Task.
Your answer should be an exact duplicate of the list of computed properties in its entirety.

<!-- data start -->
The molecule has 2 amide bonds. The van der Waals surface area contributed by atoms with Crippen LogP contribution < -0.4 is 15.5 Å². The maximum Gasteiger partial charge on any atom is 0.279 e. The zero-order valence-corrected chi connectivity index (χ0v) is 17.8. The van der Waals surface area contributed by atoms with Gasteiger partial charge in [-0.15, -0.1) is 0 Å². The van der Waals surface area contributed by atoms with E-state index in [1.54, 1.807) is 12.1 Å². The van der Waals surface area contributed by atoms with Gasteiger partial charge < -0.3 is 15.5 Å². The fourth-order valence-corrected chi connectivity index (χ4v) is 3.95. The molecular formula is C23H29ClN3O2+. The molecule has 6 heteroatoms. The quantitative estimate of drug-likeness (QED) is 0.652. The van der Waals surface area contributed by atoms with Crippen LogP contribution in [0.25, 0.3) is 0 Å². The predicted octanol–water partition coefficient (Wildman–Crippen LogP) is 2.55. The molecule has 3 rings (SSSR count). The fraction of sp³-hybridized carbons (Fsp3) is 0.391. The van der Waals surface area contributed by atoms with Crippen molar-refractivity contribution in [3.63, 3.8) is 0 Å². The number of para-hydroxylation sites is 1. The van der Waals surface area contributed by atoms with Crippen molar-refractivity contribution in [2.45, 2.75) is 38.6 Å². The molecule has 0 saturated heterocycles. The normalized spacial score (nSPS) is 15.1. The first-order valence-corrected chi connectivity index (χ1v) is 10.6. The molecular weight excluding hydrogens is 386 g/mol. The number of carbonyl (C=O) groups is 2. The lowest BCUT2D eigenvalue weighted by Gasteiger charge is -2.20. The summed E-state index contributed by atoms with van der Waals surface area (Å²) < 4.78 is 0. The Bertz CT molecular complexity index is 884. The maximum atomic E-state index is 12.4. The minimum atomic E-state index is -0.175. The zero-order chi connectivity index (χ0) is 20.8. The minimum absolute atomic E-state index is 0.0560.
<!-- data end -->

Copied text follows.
The molecule has 2 amide bonds. The van der Waals surface area contributed by atoms with Crippen LogP contribution < -0.4 is 15.5 Å². The maximum Gasteiger partial charge on any atom is 0.279 e. The zero-order valence-corrected chi connectivity index (χ0v) is 17.8. The van der Waals surface area contributed by atoms with Gasteiger partial charge in [-0.15, -0.1) is 0 Å². The van der Waals surface area contributed by atoms with E-state index in [1.54, 1.807) is 12.1 Å². The van der Waals surface area contributed by atoms with Gasteiger partial charge < -0.3 is 15.5 Å². The fourth-order valence-corrected chi connectivity index (χ4v) is 3.95. The molecular formula is C23H29ClN3O2+. The molecule has 6 heteroatoms. The quantitative estimate of drug-likeness (QED) is 0.652. The van der Waals surface area contributed by atoms with Crippen LogP contribution in [0.25, 0.3) is 0 Å². The predicted octanol–water partition coefficient (Wildman–Crippen LogP) is 2.55. The molecule has 3 rings (SSSR count). The fraction of sp³-hybridized carbons (Fsp3) is 0.391. The van der Waals surface area contributed by atoms with Crippen molar-refractivity contribution in [3.63, 3.8) is 0 Å². The number of para-hydroxylation sites is 1. The van der Waals surface area contributed by atoms with Crippen molar-refractivity contribution in [2.45, 2.75) is 38.6 Å². The molecule has 0 saturated heterocycles. The normalized spacial score (nSPS) is 15.1. The first-order valence-corrected chi connectivity index (χ1v) is 10.6. The molecular weight excluding hydrogens is 386 g/mol. The number of carbonyl (C=O) groups is 2. The lowest BCUT2D eigenvalue weighted by Gasteiger charge is -2.20. The summed E-state index contributed by atoms with van der Waals surface area (Å²) < 4.78 is 0. The Bertz CT molecular complexity index is 884. The maximum atomic E-state index is 12.4. The minimum atomic E-state index is -0.175. The zero-order chi connectivity index (χ0) is 20.8. The minimum absolute atomic E-state index is 0.0560.